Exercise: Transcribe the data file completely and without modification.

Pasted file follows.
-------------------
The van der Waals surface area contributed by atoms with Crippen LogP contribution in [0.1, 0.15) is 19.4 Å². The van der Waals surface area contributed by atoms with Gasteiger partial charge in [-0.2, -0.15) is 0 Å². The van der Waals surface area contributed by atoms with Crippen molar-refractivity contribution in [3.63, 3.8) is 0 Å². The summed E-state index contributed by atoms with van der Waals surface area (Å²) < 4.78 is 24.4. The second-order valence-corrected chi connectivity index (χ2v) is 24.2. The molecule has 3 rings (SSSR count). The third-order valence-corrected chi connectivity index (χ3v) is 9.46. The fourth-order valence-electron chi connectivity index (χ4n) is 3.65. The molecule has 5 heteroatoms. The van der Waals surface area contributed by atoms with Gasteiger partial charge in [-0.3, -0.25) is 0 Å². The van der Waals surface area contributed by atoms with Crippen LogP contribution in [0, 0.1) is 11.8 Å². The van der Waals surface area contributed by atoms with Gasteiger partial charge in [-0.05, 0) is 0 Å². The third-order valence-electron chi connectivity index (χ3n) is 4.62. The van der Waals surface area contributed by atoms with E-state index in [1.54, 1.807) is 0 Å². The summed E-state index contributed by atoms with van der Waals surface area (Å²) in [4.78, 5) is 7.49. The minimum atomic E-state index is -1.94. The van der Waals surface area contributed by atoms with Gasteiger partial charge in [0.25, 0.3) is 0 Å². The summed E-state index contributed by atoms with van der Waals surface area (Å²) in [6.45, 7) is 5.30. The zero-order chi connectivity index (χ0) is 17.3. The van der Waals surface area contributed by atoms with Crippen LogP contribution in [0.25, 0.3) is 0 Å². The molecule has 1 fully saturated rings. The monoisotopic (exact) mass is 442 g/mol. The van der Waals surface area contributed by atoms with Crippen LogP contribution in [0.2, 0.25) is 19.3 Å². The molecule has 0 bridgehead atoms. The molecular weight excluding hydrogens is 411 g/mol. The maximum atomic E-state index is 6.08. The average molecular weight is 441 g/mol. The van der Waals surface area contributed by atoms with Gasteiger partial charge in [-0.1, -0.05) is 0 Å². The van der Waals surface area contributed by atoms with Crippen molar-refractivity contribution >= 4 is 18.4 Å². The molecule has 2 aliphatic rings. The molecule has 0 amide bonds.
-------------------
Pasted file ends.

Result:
The van der Waals surface area contributed by atoms with Crippen LogP contribution in [0.1, 0.15) is 19.4 Å². The van der Waals surface area contributed by atoms with Gasteiger partial charge in [-0.2, -0.15) is 0 Å². The van der Waals surface area contributed by atoms with Crippen molar-refractivity contribution in [3.63, 3.8) is 0 Å². The summed E-state index contributed by atoms with van der Waals surface area (Å²) < 4.78 is 24.4. The second-order valence-corrected chi connectivity index (χ2v) is 24.2. The molecule has 3 rings (SSSR count). The third-order valence-corrected chi connectivity index (χ3v) is 9.46. The fourth-order valence-electron chi connectivity index (χ4n) is 3.65. The molecule has 5 heteroatoms. The van der Waals surface area contributed by atoms with Gasteiger partial charge in [-0.3, -0.25) is 0 Å². The van der Waals surface area contributed by atoms with Crippen LogP contribution in [0, 0.1) is 11.8 Å². The van der Waals surface area contributed by atoms with Gasteiger partial charge in [-0.05, 0) is 0 Å². The third-order valence-electron chi connectivity index (χ3n) is 4.62. The van der Waals surface area contributed by atoms with E-state index in [1.54, 1.807) is 0 Å². The summed E-state index contributed by atoms with van der Waals surface area (Å²) in [4.78, 5) is 7.49. The minimum atomic E-state index is -1.94. The van der Waals surface area contributed by atoms with Gasteiger partial charge in [0.25, 0.3) is 0 Å². The summed E-state index contributed by atoms with van der Waals surface area (Å²) in [6.45, 7) is 5.30. The zero-order chi connectivity index (χ0) is 17.3. The van der Waals surface area contributed by atoms with Crippen LogP contribution in [0.25, 0.3) is 0 Å². The molecule has 1 fully saturated rings. The monoisotopic (exact) mass is 442 g/mol. The van der Waals surface area contributed by atoms with Crippen LogP contribution in [0.2, 0.25) is 19.3 Å². The molecule has 0 bridgehead atoms. The molecular weight excluding hydrogens is 411 g/mol. The maximum atomic E-state index is 6.08. The average molecular weight is 441 g/mol. The van der Waals surface area contributed by atoms with Gasteiger partial charge in [-0.1, -0.05) is 0 Å². The van der Waals surface area contributed by atoms with Crippen molar-refractivity contribution >= 4 is 18.4 Å². The molecule has 2 aliphatic rings. The molecule has 0 amide bonds.